Jump to content
I Forge Iron

cold start compressor

Recommended Posts

Any advise for helping a shop air compressor start on cold days ?
I run 30 W compressor duty oil in the crankcase and change it about every 6 months. Should I switch to a multigrade like 10-30 W motor oil ? Is that a bad idea for this application ? I think the compressor duty oil has an anti foaming agent.
The compressor in question is a 60's vintage Worthington 2 stage with a 3 hp. 1725 rpm 220 V motor on it. I think it was originally equipped with a 5 hp. motor but the 3 hp. gives me enough air power for my needs. The slower RPM keeps the noise level down. Would a bigger motor help on cold starts ? or make it worse ? The compressor is on a dedicated 30 amp 220 volt circuit breaker which I also use for the on/off switch. The run from the panel is 30' of #10 wire
The compressor is outside under cover. When I say cold weather, out here it seldom gets below 20 F and then not for long.
I also find that if I drain the air out of the tanks and lines it helps with the cold starts as the motor is not having to start against a load . This is probably a good idea anyway for minimizing moisture and ice in the lines.

Link to comment
Share on other sites


The compressor that most resembles what you are talking about is at my inlaws, we solved the problem by using heat tape like you would install on water pipes. We have wound this around the compressor jug and casing and it keeps everything warm enough to allow good operation. Note you really need to leave it plugged in 24/7...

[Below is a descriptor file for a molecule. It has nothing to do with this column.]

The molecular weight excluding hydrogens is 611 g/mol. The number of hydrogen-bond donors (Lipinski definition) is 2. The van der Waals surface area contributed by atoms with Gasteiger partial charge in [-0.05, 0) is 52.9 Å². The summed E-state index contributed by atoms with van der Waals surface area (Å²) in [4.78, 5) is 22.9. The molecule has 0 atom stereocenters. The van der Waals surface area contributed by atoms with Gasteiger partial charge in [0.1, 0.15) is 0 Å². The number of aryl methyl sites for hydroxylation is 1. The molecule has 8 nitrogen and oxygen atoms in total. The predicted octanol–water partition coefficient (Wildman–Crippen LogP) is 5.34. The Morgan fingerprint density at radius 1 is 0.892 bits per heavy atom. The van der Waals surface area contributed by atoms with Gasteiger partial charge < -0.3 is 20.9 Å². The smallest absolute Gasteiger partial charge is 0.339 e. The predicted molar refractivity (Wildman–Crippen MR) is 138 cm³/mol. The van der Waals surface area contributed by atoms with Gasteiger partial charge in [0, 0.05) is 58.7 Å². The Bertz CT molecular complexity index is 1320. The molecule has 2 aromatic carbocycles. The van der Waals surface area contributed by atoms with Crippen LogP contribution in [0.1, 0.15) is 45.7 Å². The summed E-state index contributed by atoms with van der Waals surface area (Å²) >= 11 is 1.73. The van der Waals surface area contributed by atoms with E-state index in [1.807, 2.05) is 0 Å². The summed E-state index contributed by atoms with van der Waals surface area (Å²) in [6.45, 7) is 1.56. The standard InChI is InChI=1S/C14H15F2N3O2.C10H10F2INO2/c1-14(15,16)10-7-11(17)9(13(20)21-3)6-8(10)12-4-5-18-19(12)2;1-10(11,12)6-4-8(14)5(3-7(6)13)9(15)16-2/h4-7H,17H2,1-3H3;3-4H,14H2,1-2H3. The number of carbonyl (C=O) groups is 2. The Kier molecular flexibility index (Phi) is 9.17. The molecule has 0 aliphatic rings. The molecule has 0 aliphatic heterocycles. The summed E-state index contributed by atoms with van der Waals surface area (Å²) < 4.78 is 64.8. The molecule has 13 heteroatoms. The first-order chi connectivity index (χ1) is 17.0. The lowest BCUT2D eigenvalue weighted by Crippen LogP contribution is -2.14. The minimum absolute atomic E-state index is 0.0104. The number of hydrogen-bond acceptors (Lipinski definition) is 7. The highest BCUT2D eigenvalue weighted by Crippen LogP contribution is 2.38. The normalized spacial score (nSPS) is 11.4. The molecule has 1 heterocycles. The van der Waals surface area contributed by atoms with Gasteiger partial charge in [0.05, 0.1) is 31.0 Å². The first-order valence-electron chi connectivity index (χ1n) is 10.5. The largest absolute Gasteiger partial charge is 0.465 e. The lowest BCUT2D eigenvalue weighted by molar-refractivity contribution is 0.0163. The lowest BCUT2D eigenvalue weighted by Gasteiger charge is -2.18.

Link to comment
Share on other sites

Many industrial duty compressors use a case heater, an electric heater to keep the oil at proper operating temp for starteing. Also an unloader vale is almost a requirement in the bigger compressors.
Compressor oil is VERY different from engine oil. There are 4 basic types.

1. Turbine oil. This is a straight petroleum oil, additized for compressor duty. Good in industrial practice for about 1000 hours.

2. PAO oil. This is similar to Mobil1. The PAO stands for polyalphaolefin. This is a much better oil for compressors than the turbine oil. Should last 2000 hours and one brand is Syn-flo. These seperate out the water better, and reduce oil bypass in many cases.

3. Polyglycol. These are a real step up. Last for about 5000 to 6000 hours, and are more environmentally friendly when the condensate goes into the sewer.

4. Silicon oil. This is the top of the line. Lasts beyond any measure I know.

All the above hours ETC are based on industrial screw compressors used in continous duty. The cost is basicly doubled in each step up the ladder. In an older piston compressor, in home shop use, I would probably go for the turbine oil, and change often. I would look over the oil for any "Creamyness" indicating water content. Change at the first sign of water.
Good luck.

Link to comment
Share on other sites

Join the conversation

You can post now and register later. If you have an account, sign in now to post with your account.

Reply to this topic...

×   Pasted as rich text.   Paste as plain text instead

  Only 75 emoji are allowed.

×   Your link has been automatically embedded.   Display as a link instead

×   Your previous content has been restored.   Clear editor

×   You cannot paste images directly. Upload or insert images from URL.

  • Create New...